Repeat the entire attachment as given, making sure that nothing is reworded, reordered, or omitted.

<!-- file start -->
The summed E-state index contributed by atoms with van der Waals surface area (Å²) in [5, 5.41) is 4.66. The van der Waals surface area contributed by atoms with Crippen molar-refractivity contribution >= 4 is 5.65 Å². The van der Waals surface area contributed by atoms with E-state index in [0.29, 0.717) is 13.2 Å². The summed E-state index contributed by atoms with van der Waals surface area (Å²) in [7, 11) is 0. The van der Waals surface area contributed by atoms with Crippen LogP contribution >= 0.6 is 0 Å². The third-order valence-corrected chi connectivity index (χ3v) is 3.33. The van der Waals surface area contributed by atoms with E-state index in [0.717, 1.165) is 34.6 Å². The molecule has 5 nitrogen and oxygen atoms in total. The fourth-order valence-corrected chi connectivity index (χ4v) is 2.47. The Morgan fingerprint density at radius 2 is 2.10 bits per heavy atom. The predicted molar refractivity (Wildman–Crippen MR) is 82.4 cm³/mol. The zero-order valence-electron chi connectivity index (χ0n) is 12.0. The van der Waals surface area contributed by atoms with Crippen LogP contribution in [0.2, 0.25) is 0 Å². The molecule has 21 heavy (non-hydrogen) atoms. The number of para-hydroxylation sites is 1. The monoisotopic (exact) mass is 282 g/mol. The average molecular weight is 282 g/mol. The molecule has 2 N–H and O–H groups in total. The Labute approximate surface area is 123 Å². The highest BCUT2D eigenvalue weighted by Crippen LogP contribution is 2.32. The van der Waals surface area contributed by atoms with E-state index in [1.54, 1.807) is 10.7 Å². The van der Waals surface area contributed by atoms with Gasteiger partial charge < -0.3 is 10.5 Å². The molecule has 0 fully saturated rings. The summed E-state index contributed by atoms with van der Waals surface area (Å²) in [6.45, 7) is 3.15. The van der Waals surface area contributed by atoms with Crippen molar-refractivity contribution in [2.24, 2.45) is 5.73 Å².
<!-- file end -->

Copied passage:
The summed E-state index contributed by atoms with van der Waals surface area (Å²) in [5, 5.41) is 4.66. The van der Waals surface area contributed by atoms with Crippen molar-refractivity contribution >= 4 is 5.65 Å². The van der Waals surface area contributed by atoms with E-state index in [0.29, 0.717) is 13.2 Å². The summed E-state index contributed by atoms with van der Waals surface area (Å²) in [7, 11) is 0. The van der Waals surface area contributed by atoms with Crippen LogP contribution >= 0.6 is 0 Å². The third-order valence-corrected chi connectivity index (χ3v) is 3.33. The van der Waals surface area contributed by atoms with E-state index in [0.717, 1.165) is 34.6 Å². The molecule has 5 nitrogen and oxygen atoms in total. The fourth-order valence-corrected chi connectivity index (χ4v) is 2.47. The Morgan fingerprint density at radius 2 is 2.10 bits per heavy atom. The predicted molar refractivity (Wildman–Crippen MR) is 82.4 cm³/mol. The zero-order valence-electron chi connectivity index (χ0n) is 12.0. The van der Waals surface area contributed by atoms with Crippen LogP contribution in [0.2, 0.25) is 0 Å². The molecule has 21 heavy (non-hydrogen) atoms. The number of para-hydroxylation sites is 1. The monoisotopic (exact) mass is 282 g/mol. The average molecular weight is 282 g/mol. The molecule has 2 N–H and O–H groups in total. The Labute approximate surface area is 123 Å². The highest BCUT2D eigenvalue weighted by Crippen LogP contribution is 2.32. The van der Waals surface area contributed by atoms with E-state index in [1.54, 1.807) is 10.7 Å². The van der Waals surface area contributed by atoms with Gasteiger partial charge < -0.3 is 10.5 Å². The molecule has 0 fully saturated rings. The summed E-state index contributed by atoms with van der Waals surface area (Å²) in [6.45, 7) is 3.15. The van der Waals surface area contributed by atoms with Crippen molar-refractivity contribution in [2.24, 2.45) is 5.73 Å².